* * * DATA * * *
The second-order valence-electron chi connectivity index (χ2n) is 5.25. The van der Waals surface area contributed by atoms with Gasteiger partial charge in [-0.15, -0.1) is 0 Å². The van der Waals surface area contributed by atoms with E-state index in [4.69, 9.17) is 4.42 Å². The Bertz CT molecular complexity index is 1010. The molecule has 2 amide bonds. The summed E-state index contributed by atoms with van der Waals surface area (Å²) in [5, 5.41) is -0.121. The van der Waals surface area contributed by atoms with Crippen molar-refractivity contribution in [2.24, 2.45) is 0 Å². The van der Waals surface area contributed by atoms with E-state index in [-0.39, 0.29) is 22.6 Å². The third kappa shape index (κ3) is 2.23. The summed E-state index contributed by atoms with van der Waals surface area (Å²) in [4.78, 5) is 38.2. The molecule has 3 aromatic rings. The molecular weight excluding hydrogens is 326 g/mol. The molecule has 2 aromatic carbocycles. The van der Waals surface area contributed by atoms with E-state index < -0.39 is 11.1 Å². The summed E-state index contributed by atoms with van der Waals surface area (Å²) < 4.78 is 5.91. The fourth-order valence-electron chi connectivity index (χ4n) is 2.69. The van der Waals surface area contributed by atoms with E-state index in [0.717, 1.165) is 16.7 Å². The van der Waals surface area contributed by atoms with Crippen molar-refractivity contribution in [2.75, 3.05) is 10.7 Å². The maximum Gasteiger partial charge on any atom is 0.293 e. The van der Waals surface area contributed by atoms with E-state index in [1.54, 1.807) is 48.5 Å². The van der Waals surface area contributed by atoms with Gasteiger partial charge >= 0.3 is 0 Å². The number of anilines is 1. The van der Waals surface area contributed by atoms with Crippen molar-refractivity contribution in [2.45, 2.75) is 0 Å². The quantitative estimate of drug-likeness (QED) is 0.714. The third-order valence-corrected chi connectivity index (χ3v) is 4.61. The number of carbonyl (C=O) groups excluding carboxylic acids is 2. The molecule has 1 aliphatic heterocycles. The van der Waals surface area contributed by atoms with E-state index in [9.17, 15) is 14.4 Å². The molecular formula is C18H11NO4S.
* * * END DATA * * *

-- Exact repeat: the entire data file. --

The second-order valence-electron chi connectivity index (χ2n) is 5.25. The van der Waals surface area contributed by atoms with Gasteiger partial charge in [-0.15, -0.1) is 0 Å². The van der Waals surface area contributed by atoms with E-state index in [4.69, 9.17) is 4.42 Å². The Bertz CT molecular complexity index is 1010. The molecule has 2 amide bonds. The summed E-state index contributed by atoms with van der Waals surface area (Å²) in [5, 5.41) is -0.121. The van der Waals surface area contributed by atoms with Crippen molar-refractivity contribution in [2.24, 2.45) is 0 Å². The van der Waals surface area contributed by atoms with E-state index in [-0.39, 0.29) is 22.6 Å². The third kappa shape index (κ3) is 2.23. The summed E-state index contributed by atoms with van der Waals surface area (Å²) in [4.78, 5) is 38.2. The molecule has 3 aromatic rings. The molecular weight excluding hydrogens is 326 g/mol. The molecule has 2 aromatic carbocycles. The van der Waals surface area contributed by atoms with E-state index < -0.39 is 11.1 Å². The summed E-state index contributed by atoms with van der Waals surface area (Å²) < 4.78 is 5.91. The fourth-order valence-electron chi connectivity index (χ4n) is 2.69. The van der Waals surface area contributed by atoms with E-state index in [0.717, 1.165) is 16.7 Å². The van der Waals surface area contributed by atoms with Crippen molar-refractivity contribution in [2.75, 3.05) is 10.7 Å². The maximum Gasteiger partial charge on any atom is 0.293 e. The van der Waals surface area contributed by atoms with E-state index in [1.54, 1.807) is 48.5 Å². The van der Waals surface area contributed by atoms with Gasteiger partial charge >= 0.3 is 0 Å². The number of anilines is 1. The van der Waals surface area contributed by atoms with Crippen molar-refractivity contribution in [2.45, 2.75) is 0 Å². The quantitative estimate of drug-likeness (QED) is 0.714. The third-order valence-corrected chi connectivity index (χ3v) is 4.61. The number of carbonyl (C=O) groups excluding carboxylic acids is 2. The molecule has 1 aliphatic heterocycles. The van der Waals surface area contributed by atoms with E-state index in [9.17, 15) is 14.4 Å². The molecular formula is C18H11NO4S.